This would have meant that there would be as many books on Sociology as cookery. There is, of course, a hack to get around this by inserting ten instances of the word ‘cookery’ for every one for ‘sociology’. One can do quite a lot with reverse-regexes to simulate a more natural distribution of data but it is not that sophisticated.

Automating the job.

Once you have everything running as you want, The whole project is contained in an XML file.

You can then run it by:

If you have a number of servers to configure, you’ll have to duplicate the project file, altering the elements <ServerName>MyServer</ServerName><DatabaseName>MyDatabase</DatabaseName>

…but this is painful if you have to do it every time you make a change. You can use PowerShell to do a regex replace of the contents of the two elements to the database you wish to stock with data, before running the application. This can reduce the process to something that is pretty easy.

Generic Generators

The best way to learn these is to look at the built-in generators. There aren’t that many of these, sadly, but they are great for learning and, even better, adapting for your own use. These are in several categories such as personal, business, geographical, shopping and payment. These are all based on the generic Generators.

Column-based

CSV generator

You can use the CSV generator if you need to import data from a CSV file into a single column. This can either be in the order within the file or shuffled. You select the file you wish to use from the Browse button. When you select to Shuffle data, changing the Seed value in the CSV generator settings changes only the position of any null values.

File Import generator

If you specify this generator, you just need to select a directory, and maybe a file search string (e.g. *.gif) and the generator will select the contents of one of the files. We could have used this in order to import the contents of image files that are found in the specified folder into the publisher’s logo column in the Pub_Info table..

Weighted List generator

This generator allows you to specify the percentage for the number of occurrences of each value in the column. You’ll need to enter the ratio in which you want each value to occur. If, for example, you enter 2 for value ‘Yes’ and 1 for the value ‘No’, then ‘Yes’ will occur twice as many times as ‘No’ in the selected column. To specify as percentages, ensure all the weight ratios add up to 100.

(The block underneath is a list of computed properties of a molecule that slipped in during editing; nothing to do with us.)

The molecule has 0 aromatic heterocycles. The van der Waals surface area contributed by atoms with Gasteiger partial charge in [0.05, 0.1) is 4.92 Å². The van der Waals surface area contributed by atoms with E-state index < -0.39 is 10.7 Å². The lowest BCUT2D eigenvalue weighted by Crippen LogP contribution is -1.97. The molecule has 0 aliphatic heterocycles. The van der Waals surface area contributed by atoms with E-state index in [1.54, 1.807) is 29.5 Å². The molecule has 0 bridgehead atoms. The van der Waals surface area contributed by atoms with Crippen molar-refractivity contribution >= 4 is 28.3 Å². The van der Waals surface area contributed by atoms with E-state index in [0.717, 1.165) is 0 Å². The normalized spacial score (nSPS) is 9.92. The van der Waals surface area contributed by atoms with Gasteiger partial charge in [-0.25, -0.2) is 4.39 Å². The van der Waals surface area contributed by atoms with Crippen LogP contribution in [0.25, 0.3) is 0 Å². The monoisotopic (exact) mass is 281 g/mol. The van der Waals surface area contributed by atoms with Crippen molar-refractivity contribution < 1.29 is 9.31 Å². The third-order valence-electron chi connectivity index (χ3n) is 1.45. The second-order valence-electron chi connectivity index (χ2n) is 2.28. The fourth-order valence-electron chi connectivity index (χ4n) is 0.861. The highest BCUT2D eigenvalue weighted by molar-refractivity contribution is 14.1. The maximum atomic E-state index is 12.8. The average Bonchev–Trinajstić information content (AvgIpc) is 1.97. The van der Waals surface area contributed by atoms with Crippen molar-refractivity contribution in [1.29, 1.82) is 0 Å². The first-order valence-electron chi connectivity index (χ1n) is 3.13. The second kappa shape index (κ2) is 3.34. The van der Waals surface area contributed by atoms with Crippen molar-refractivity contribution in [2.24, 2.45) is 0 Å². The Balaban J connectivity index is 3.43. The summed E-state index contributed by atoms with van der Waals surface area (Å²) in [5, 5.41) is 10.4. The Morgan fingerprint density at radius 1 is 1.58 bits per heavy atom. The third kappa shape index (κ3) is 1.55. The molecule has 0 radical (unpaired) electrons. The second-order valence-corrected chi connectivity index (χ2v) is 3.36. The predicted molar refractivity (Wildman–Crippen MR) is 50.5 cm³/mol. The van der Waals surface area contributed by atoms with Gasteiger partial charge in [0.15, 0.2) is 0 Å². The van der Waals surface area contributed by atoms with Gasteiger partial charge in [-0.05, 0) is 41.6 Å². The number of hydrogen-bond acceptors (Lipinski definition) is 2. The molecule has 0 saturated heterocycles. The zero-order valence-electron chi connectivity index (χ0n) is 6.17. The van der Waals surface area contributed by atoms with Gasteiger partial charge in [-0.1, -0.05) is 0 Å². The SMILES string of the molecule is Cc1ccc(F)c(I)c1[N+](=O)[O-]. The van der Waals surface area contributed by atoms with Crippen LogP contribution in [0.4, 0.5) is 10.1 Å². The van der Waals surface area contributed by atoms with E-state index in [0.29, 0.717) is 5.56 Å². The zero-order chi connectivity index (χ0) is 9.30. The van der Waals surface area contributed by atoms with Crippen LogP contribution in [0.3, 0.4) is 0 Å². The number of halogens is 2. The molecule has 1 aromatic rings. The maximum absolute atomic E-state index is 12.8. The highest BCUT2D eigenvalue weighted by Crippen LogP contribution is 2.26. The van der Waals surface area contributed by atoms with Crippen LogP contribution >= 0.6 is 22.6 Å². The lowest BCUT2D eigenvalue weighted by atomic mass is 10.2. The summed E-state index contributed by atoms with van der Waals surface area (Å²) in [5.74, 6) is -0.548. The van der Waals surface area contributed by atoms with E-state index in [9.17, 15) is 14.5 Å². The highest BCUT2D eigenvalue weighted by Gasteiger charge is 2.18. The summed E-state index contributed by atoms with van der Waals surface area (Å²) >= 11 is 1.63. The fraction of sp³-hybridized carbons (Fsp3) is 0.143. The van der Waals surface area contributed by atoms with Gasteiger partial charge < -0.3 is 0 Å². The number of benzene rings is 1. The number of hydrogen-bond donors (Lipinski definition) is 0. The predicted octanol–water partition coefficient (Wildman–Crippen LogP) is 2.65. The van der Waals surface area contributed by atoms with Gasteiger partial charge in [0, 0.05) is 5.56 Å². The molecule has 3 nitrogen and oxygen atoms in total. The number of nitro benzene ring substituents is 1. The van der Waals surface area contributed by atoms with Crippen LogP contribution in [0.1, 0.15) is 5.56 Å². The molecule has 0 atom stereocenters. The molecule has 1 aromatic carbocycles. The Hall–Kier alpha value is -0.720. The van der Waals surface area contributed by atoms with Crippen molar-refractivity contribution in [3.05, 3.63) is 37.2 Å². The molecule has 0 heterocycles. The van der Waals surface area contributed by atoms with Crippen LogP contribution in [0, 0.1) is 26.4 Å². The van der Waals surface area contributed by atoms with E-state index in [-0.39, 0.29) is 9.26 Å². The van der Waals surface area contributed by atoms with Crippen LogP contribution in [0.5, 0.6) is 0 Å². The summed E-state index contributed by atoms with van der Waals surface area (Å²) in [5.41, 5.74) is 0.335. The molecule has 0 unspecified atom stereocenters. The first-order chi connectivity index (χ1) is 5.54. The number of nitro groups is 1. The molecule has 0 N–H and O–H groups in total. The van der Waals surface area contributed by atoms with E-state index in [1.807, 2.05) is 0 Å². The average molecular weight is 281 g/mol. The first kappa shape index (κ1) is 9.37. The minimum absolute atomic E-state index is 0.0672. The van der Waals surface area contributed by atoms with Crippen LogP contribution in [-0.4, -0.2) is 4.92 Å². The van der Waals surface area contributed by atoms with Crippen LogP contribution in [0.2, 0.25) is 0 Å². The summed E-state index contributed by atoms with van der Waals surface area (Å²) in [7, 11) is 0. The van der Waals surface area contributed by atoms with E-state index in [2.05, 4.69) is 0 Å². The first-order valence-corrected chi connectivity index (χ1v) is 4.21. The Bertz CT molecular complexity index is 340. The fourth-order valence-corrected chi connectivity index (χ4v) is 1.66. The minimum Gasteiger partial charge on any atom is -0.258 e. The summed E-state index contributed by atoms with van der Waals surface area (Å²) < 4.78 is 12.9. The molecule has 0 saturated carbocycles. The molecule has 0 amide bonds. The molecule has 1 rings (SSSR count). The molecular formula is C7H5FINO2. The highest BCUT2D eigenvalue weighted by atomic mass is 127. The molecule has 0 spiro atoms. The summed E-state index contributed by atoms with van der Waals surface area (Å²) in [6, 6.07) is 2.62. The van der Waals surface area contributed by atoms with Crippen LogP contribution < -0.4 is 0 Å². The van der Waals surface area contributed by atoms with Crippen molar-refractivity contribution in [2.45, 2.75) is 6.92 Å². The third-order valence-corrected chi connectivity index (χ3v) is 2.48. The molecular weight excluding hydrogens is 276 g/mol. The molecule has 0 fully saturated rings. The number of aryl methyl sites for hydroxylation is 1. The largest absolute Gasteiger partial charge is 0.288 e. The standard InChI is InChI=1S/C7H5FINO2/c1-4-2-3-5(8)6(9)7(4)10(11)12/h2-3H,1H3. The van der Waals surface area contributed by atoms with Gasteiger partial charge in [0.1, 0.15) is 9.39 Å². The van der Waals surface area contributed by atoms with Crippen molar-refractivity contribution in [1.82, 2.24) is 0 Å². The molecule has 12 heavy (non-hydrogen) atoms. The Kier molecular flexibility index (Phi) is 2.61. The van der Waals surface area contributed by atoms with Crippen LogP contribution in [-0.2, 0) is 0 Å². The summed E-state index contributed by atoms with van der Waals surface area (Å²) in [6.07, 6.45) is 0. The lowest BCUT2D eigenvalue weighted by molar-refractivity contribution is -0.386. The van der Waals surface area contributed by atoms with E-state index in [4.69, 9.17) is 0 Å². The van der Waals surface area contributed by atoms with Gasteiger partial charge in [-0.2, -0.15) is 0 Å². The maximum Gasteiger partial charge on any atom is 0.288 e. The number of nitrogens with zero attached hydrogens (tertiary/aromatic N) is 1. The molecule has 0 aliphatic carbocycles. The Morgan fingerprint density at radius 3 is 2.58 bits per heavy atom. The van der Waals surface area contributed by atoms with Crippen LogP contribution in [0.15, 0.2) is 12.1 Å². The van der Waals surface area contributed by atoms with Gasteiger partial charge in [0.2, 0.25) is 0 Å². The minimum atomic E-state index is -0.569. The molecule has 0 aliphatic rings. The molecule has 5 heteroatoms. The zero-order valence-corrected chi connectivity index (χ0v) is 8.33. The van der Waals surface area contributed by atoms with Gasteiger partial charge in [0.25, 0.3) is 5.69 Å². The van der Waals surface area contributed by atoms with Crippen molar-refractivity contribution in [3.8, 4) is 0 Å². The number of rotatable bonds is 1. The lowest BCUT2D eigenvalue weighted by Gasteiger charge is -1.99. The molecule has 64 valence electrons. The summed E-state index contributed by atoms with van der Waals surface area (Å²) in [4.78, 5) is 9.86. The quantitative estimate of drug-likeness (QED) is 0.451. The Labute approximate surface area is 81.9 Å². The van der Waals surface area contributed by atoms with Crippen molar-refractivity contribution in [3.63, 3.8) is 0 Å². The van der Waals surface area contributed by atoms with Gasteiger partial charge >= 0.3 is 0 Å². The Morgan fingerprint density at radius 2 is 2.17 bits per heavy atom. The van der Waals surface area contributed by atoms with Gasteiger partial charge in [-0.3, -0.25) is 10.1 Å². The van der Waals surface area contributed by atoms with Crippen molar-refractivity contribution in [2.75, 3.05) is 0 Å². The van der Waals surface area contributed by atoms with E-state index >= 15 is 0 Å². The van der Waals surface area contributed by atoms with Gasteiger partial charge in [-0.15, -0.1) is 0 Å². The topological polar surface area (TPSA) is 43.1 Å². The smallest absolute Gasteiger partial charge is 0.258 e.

File List generator

This works similarly to the CSV generator. You can select a line from a file-based text list. Obviously, you need to prepare a text file containing the list of values, with each value on a new line. We would have used this for the city column of the pubs database if we’d wanted to base the publishers in a different country. The values will be imported from the list in a random order.

Reverse-Regexp generator

The Reverse- Regexp generator lets you define the generated data using a regular expression.

Although I’d call this a reverse-regex, it works very logically by producing text according to your specification rather than matching it, or replacing it. I’d love to see a CLR version of this to allow a SQL-based generation that can be developed in SDG, and then ported to SQL Server for special test runs or for use in SQL Test.

SQL Statement generator

If you already have plenty of routines based in TSQL, then the SQL Statement generator will allow you to define data to import from an external database using a SQL statement run on an external instance of SQL Server. The SQL statement must select a single column of values which are of the correct data type. Also If the column you are populating has any constraints, such as unique constraint, you must ensure that the SQL statement returns values that comply; if it does not, the data generation will fail.

Text Shuffler generator

You can use the Text Shuffler generator when you want to create values that contain words or sentences randomly selected from a list. SQL Data Generator, according to the documention, shuffles the text using the spaces as delimiters for the words. However, when I’ve used it, it doesn’t. it starts the text from a full-stop or the beginning of the text and selects the sentence up to the maximum you specify.

Table-Based Generators

SQL Statement generator

You can import data from an external database into an entire table or multiple columns in a table, by using SQL Statements or stored procedures.

CSV generator